Mimicry is a defense strategy employed by many species of Lepidoptera. Some adults can easily be mistaken for bees or wasps; others resemble foul-tasting cousins. Bird-dropping imitators abound among both larvae and adults. In all this variety, however, one would be hard-pressed to find a case of mimicry as impressive as that of the Gaudy Sphinx (Eumorpha labruscae) caterpillar. Late instars of this caterpillar bear an uncanny resemblance to a snake. Furthermore, it is not just any snake: an unwary bird peering around a leaf and spotting this creature would surely fly off in fright, thinking it had just escaped being devoured by a rattlesnake.
When the caterpillar featured in this essay was found feeding on Cissus incisa, it was about 1 cm in length and looked like a typical hornworm: it had a green body and a (hypertrophied) black horn. Its light brown head and a brown horn base distinguished it from the more common Vine Sphinx, E. vitis. It is probable the caterpillar was still in its first instar.
When it entered the second instar two days later, the caterpillar underwent a transformation. The body was now purplish; the spiracles were surrounded by large, odd-shaped greenish patches, and there was a notable swelling of the last thoracic and first abdominal segments. Another two days and a new instar brought further transformation. The swelling gained eye-spots and dark markings. The dorsum of the caterpillar was now a different color than the sides, and it bore markings that gave it the appearance of being scaled. In this third instar, the eyespots and the scale-like pattern along the dorsum of the caterpillar made it obvious that this was a snake-mimic. The caterpillar would even vibrate its horn rapidly in a manner reminiscent of rattlesnakes.
The transformation continued as the caterpillar grew. It was about 5 cm long when it entered its penultimate instar. The purple shading had completely faded, so that the body was brown and tan. The green spiracular patches were the only part of the body that did not resemble a rattlesnake.
The green patches disappeared in the fifth and final instar, as did the horn. In place of the horn, there was a shiny and reflective eyespot. When alarmed, the caterpillar would sometimes rapidly vibrate its “eye” (caudal end). The entire caterpillar now bore an incredibly detailed resemblance to that of a Western Diamondback Rattlesnake (Crotalus atrox). The caterpillar's swollen thorax made for a convincing snake head; it even had dark spots where the snake's nostrils would be seen. The body pattern eerily mimicked the dark and light "diamonds" (which can be very blocky on Crotalus atrox). The skin appeared to bear scales. However, the skin was actually very smooth and very soft, with the feel of supple leather.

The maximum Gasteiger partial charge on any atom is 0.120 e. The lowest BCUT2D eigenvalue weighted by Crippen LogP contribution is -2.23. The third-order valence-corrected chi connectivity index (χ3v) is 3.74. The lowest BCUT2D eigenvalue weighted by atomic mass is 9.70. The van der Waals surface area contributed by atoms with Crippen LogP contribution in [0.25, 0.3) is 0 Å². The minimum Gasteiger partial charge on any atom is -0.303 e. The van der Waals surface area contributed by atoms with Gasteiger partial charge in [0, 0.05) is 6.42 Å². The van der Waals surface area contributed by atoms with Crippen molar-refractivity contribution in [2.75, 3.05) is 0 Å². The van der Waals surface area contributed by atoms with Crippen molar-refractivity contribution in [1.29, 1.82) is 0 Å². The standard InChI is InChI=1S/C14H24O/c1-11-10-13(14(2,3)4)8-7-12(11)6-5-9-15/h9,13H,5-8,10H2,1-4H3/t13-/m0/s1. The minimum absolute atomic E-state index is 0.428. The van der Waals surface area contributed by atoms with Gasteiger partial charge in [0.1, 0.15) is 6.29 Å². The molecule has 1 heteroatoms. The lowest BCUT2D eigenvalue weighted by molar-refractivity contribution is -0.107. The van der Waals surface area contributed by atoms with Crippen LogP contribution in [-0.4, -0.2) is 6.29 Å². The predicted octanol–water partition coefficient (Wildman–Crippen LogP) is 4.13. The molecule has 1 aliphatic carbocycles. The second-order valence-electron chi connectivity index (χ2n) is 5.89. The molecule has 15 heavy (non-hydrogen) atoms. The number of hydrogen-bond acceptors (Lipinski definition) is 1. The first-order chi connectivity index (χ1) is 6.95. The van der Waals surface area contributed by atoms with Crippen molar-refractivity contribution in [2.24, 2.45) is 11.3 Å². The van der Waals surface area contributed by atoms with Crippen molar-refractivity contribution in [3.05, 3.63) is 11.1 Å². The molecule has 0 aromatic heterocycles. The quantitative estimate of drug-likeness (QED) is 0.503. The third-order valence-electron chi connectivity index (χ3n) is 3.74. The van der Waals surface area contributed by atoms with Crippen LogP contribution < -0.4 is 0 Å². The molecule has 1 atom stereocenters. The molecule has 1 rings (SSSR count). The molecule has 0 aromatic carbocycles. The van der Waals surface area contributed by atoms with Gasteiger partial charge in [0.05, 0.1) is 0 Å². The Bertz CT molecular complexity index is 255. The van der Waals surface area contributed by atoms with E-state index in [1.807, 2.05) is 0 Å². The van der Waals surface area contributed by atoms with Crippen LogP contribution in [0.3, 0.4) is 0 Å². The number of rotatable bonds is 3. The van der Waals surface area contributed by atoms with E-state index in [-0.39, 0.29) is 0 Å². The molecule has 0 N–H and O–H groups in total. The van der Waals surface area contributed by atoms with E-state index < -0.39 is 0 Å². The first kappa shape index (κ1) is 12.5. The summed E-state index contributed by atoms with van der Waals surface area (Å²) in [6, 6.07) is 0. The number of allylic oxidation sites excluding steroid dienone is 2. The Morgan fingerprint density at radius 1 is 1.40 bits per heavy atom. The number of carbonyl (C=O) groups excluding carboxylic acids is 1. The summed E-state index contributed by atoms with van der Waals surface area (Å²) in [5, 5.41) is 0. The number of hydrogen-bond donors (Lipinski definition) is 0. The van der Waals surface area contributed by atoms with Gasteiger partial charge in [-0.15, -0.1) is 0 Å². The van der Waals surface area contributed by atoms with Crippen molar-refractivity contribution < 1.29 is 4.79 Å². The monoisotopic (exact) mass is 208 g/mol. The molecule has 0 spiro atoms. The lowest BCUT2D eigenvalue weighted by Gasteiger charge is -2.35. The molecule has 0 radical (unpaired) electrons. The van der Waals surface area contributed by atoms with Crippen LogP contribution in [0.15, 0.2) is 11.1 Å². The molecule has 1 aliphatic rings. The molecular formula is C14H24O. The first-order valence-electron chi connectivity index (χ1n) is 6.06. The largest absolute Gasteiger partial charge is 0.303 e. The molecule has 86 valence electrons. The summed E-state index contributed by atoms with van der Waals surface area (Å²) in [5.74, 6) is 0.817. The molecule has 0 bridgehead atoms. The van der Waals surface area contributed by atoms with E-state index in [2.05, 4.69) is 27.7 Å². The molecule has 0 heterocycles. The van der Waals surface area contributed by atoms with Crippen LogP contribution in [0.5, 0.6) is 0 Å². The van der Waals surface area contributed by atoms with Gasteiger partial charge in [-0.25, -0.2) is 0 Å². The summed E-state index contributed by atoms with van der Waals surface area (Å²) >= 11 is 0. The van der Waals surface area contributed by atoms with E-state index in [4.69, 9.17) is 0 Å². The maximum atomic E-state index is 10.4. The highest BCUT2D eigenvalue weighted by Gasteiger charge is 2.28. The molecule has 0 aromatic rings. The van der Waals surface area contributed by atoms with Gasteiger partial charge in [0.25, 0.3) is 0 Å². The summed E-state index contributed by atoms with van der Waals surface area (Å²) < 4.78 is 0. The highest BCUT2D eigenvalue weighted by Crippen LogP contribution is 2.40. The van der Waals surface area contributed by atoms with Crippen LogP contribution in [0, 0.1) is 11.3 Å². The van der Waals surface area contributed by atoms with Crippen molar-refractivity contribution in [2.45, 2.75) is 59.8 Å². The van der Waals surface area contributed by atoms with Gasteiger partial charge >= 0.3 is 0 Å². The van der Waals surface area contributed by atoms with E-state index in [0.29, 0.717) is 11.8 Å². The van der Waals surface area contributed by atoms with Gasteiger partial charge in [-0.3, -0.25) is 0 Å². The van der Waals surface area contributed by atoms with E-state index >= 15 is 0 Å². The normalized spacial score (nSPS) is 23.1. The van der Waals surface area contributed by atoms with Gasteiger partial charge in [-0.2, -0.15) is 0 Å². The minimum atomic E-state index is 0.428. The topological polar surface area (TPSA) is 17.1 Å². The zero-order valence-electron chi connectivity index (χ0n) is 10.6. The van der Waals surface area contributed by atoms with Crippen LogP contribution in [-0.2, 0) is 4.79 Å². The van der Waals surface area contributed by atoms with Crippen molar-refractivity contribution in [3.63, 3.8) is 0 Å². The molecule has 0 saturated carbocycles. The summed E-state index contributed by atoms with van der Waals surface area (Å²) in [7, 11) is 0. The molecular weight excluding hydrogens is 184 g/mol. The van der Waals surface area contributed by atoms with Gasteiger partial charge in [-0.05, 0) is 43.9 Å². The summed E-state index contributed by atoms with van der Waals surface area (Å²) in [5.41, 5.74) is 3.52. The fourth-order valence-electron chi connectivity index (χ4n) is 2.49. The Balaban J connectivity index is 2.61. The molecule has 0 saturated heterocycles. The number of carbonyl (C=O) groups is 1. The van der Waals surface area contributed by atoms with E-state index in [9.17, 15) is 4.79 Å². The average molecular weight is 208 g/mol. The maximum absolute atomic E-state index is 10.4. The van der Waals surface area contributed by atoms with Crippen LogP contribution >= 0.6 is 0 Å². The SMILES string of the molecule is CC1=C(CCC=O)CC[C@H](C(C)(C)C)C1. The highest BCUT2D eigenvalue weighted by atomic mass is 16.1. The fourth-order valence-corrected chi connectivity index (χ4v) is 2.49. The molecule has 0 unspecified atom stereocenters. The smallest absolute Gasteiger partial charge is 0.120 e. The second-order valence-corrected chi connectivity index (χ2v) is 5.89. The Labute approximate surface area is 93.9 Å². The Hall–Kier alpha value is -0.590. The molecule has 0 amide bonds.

At rest, the caterpillar measured about 12.5 cm shortly before it pupated. Stretched out, it could easily reach 14 or 15 cm in length.
The adult emerged about 4 weeks after it pupated. When I gently handled the fresh moth, it made quiet chirping noises that reminded me of a low-pitched version of bats squeaking. I believed the moth was a female, so I kept her for a couple of days to see if a male could be attracted. When none appeared, she was released in hopes she would find a mate and leave lots of eggs for a next generation.
A picture comparing the face of a Gaudy Sphinx caterpillar to that of a Western Diamondback Rattlensake may be seen at http://leps.thenalls.net/Species/zSphingidae/labruscae/life/mimicry.htm
 Dr. David Wagner, personal communication